Friday, December 4, 2009

Wrapping up Plenty

The year is 2003 - I am helping my kindergartener in the bathtub when she asks "When will I be able to bring 'Lunchables' to school for my lunch?" "Never" I respond. "Why not" she wants to know. And so she learns more than probably any five-year olds wants to know about over-packaging, plastics, and waste. I do not even go into the high fat content and poor nutritional value. She is thoughtful for a moment then says "Well Karen's mother is stupid. Karen always brings lunchables to school." So, the last thing I need is for my daughter to tell someone in her class that her mother is stupid and I explain that she's not stupid, she just hasn't thought about things the same way we have. We try to live our lives by healthy and happy example, and hope that others see how beneficial our lifestyle is, not only to ourselves, but to others as well. and perhaps they will learn by our example. She accepts this and doesn't mention lunchables again.

When I read books like Smith and MacKinnons I am grateful that people like them will take on the burden of setting an example for people like me. I doubt I will ever go so deep into the local eating culture that I attempt what they did, but they have certainly taught me that I can do a lot more with the the harvest provided by my New England location. This summer I learned that I like beets. But I didn't use the tops. Maybe next year I will make an effort to find out how to prepare those. My local farmer provides recipes with my CSA and I have two shelves worth of cookbooks in my kitchen.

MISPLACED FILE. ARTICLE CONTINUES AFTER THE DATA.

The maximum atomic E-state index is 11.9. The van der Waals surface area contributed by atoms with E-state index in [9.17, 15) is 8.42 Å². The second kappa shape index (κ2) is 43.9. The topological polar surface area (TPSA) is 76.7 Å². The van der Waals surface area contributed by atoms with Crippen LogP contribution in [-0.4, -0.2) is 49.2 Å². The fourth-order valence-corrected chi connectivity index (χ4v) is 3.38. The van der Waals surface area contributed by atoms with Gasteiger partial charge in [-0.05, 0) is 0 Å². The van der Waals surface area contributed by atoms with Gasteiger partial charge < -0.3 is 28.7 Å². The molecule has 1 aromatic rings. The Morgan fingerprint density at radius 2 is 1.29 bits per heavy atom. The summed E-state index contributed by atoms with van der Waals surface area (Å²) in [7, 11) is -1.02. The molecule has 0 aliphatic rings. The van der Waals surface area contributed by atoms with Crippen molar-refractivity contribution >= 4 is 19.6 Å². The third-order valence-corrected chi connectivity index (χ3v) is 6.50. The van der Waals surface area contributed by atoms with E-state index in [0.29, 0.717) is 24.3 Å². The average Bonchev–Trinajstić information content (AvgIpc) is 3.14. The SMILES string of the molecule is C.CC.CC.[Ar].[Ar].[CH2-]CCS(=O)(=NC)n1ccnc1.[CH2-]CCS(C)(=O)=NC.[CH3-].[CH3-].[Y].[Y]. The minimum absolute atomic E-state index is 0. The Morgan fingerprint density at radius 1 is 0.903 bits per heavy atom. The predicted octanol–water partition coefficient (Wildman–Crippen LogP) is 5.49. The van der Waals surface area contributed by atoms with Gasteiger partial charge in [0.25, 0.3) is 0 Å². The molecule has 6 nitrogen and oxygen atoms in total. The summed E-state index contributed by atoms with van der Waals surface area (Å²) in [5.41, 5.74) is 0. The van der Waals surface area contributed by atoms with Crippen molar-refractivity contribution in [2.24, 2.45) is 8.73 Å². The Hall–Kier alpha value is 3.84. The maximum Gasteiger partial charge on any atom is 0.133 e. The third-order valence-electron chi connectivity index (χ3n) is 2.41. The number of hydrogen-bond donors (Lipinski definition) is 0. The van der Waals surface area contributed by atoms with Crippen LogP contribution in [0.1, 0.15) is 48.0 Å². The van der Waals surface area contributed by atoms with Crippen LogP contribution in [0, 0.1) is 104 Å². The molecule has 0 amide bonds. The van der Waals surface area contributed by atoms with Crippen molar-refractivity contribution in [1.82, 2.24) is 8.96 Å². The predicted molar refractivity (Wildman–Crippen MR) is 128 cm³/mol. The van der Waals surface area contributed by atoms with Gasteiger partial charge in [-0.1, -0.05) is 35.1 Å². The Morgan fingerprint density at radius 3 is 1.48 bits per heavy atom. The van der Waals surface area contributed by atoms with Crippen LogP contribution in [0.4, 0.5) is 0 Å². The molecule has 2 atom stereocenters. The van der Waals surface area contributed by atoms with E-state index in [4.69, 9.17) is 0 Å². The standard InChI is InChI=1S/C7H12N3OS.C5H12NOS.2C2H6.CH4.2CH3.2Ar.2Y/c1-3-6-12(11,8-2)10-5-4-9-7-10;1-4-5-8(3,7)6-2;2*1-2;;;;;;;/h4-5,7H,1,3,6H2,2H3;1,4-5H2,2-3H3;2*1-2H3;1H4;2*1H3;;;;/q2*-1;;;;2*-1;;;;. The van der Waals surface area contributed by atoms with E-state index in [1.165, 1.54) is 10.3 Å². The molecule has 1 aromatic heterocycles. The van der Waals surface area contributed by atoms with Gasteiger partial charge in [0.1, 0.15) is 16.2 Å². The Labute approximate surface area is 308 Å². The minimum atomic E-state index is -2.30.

Like some of the other authors I've read this year, Smith and MacKinnon are changed by their experiment. They are not salivating as they await the first of spring so they can gorge on all they have missed out on. They have learned to enjoy what has become their diet, and have their usual breakfast the next morning. Although they gradually add back in some of the things they were missing to their diet, they maintain their focus on local foods. Additionally, the local food experiment added something new to their diet - meat. They started out by adding fish to what had been a purely vegetarian diet, and by the end of the year they eat red meat for the first time in almost two decades. What they have learned is to honor all food. They know the farmer who provided the beef, and have a lot more confidence that the meat does not contain harmful bacteria than they would had they bought it at a grocery store. For more information on "feedlot" beef read this story from the New York Times.

Find out more about Smith and MacKinnon's local eating project at

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